Preclinical pharmacokinetics of benznidazole-loaded interpolyelectrolyte complex-based delivery systems

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Abstract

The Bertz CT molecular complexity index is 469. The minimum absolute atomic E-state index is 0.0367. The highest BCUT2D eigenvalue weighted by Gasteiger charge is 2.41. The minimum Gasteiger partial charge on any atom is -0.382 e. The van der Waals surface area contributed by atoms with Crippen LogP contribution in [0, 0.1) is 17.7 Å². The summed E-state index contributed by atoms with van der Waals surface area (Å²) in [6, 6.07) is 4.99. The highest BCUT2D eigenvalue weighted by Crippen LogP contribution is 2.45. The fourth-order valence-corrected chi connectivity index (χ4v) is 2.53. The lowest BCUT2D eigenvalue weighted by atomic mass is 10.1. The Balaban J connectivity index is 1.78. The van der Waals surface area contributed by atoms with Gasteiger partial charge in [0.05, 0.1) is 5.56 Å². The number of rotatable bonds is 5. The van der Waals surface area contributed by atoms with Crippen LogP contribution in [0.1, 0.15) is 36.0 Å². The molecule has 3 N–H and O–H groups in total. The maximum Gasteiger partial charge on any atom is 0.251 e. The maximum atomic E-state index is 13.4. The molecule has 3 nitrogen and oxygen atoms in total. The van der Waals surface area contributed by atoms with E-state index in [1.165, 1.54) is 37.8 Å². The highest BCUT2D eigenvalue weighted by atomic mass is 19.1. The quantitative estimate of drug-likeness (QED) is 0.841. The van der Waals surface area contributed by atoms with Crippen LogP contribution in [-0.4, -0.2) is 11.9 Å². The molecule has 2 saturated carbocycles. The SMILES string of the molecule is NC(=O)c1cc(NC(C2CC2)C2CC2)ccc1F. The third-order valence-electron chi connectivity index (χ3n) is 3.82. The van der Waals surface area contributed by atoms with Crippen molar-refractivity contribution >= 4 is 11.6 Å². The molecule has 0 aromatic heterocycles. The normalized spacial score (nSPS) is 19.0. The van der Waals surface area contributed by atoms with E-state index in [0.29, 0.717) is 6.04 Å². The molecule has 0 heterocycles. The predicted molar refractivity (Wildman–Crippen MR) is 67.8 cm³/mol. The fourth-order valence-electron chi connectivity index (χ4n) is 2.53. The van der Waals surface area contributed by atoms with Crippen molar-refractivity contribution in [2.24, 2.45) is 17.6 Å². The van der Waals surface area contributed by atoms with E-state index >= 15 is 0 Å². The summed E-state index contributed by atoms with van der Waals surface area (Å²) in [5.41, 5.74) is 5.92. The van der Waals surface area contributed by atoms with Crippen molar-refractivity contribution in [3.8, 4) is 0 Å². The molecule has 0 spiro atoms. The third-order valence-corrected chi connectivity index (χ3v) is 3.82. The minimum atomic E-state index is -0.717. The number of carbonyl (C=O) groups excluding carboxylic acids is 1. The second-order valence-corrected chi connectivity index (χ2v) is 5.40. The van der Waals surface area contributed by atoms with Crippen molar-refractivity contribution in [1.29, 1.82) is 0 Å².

Benznidazole (BZ), first-line drug for Chagas treatment, is available as immediate-release tablets. High frequency of administration, long-term therapy, and side effects of BZ conspire against treatment adherence, and negatively impact in therapeutic success. We have developed BZ-loaded interpolyelectrolyte complexes (IPECs) composed of polymethacrylates (EE-EL-BZ) or polysaccharides (Ch-AA-BZ) for controlled BZ release. This work aimed to evaluate their preclinical pharmacokinetics compared to Abarax® (reference treatment) and to correlate them with the in vitro BZ release. A randomization schedule with a 3 × 2 cross-over design was used. Each healthy dog received a single oral dose of 100 mg of BZ from EE-EL-BZ, Ch-AA-BZ or Abarax®. BZ quantification was performed in plasma by a validated HPLC-UV method. Moreover, in silico simulations using the pharmacokinetic software PK Solutions 2.0™ were calculated for the multiple-dose administration at two dose regimens: 100 mg of BZ administered every 12 and 24 h. Also, the relationship between in vitro dissolution and in vivo plasma BZ concentration profiles in a single step was model for IVIVC analysis. BZ was rapidly absorbed from all formulations. The Cmax value for Ch-AA-BZ was 32% higher than reference (p < 0.05) and an earlier Tmax (4.2 h) was observed as compared to EE-EL-BZ (6.0 h). For both IPECs, the Tmax values were higher (p < 0.05) and the areas under the curve were 25% greater than those of Abarax® (p < 0.01). Despite these variations in pharmacokinetics parameters, simulations of once or twice daily dosing showed that all formulations reached a steady-state range concentration above of the minimum therapeutic dose while avoiding high BZ concentrations related to increased side effects. A linear level A IVIVC model was established using plasma concentration profiles and dissolved data obtained. Thus, BZ-loaded IPECs prolonged drug release and formulated as capsules showed improved in vivo performance, in terms of bioavailability and Tmax values, which were significantly higher compared to Abarax®. These BZ carrier systems would be useful for oral administration in the treatment of Chagas disease.

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